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Display cases and photographing jewelry


#1

Speaking of cases… I used abstracta until last year, when I had a
new booth designed. I actually like the customer to touch and feel my
work even though it means cleaning the jewelry constantly during
shows. Bruce Baker says that’s a “good thing” - I look busy when I’m
not with a customer! ;-S Of course I am aware of the controversy on
this. Popular thought is that rich looking cases add value to your
work in the public eye. At this point I am going to continue with
what is comfortable for me. I had a table built that is black
lacquer, and I put a beautiful Ecru handmade paper on it. The jewelry
is then on props. I have only had the new booth since October though,
and will watch my sales to see. If I decide to go the case route at
some future date, I wonder if anyone would have ideas on what to use.
The table is eight feet and sort of kidney shaped. I could buy cases
that are the traditional lines (square or rectangular), but I really
like the softness of the curves on the kidney shaped table. Anyone
have any ideas?

Also I have another dilemma. Photographing post earrings, that have
blades or bullets hanging from them (on that thread - I make my own
bezels using bezel wire shaped around the individual blade or bezel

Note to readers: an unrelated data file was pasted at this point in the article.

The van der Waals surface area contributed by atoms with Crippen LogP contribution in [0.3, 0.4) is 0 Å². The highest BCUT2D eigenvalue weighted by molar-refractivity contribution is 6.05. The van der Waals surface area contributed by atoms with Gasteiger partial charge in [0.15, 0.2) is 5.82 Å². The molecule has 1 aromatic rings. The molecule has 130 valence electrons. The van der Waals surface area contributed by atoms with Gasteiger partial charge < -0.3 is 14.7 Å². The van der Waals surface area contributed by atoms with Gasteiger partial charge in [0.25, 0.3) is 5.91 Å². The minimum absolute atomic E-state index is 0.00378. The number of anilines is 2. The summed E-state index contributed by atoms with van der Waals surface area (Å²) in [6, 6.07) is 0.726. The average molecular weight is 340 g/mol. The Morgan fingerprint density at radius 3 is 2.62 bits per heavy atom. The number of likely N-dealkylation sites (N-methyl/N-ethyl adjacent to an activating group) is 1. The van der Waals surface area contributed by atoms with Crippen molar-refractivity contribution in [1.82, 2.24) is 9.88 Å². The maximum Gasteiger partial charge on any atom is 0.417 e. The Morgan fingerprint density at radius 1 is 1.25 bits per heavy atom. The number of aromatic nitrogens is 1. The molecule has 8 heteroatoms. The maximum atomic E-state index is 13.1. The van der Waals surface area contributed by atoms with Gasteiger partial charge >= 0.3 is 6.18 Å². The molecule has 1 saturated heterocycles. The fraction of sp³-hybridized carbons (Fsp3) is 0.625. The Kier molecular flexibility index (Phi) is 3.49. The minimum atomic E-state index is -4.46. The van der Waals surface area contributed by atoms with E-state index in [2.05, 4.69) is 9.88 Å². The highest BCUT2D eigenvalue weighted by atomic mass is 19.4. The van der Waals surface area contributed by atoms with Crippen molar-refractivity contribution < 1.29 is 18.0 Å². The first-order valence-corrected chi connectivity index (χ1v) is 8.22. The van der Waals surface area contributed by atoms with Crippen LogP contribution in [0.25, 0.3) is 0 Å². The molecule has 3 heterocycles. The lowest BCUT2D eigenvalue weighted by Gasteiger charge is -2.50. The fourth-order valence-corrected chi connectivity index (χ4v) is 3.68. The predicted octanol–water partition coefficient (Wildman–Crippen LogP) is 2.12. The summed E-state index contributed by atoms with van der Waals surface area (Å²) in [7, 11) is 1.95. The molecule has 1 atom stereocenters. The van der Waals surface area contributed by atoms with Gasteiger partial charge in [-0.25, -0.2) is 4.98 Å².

for a tight fit). I do use an epoxy for added insurance at the base
of the blade or bullet, but really rely on the tight fit to hold it
in.

On the Photography question. Another jeweler friend came up with a
great idea for photographing jewelry that my photographer now uses.
Buy a pane of non glare glass, paint the back of it with a flat black
paint and shoot the work on it. It gives you a nice gradation in the
photograph. You can see it on my web page at www.jodyochsdesign.com
. However the final shoot to complete my site is this week, and one of
the things we will shoot are earrings with the top being a gemstone
with post and bullet/blade hanging from it with a jump ring. No design
awards on this one - but they do sell… It is so difficult to get the
post to stay in the tack he uses to stick things to the glass, and
then to have the blade or bullet stay stationary as well, while it lay
on the glass on the table. I thought perhaps we could drill holes in
the glass to put the post through - but the glass company says the non
glare is too thin to drill. Maybe I could use some cyanoacrylate to
make the blade stationary for the shoot. But I also wonder about some
medium to glue on the glass that could hold the post at a 90 degree
angle and then we could shoot them with the glass standing up instead
of flat on the table. Any ideas on this? Thought about foam core,
but worry that it would not hold up. May try it though.

Thanks in advance for any ideas! I know I don’t participate very
much, but I sure do enjoy this group.

jody


#2

Jody- To shoot your post earrings- why not rough up a piece of acrylic
with 600 grit sandpaper, and drill holes in it- use it instead of the
glass. Anne


#3

Hello Jody,

Re: the photography set-up. Your description leads me to believe

that the jewelry is laying flat and being photographed from above: “
It is so difficult to get the post to stay in the tack he uses to
stick things to the glass, and then to have the blade or bullet stay
stationary as well, while it lay on the glass on the table.” You
might try children’s modeling clay in black or dark gray. Use a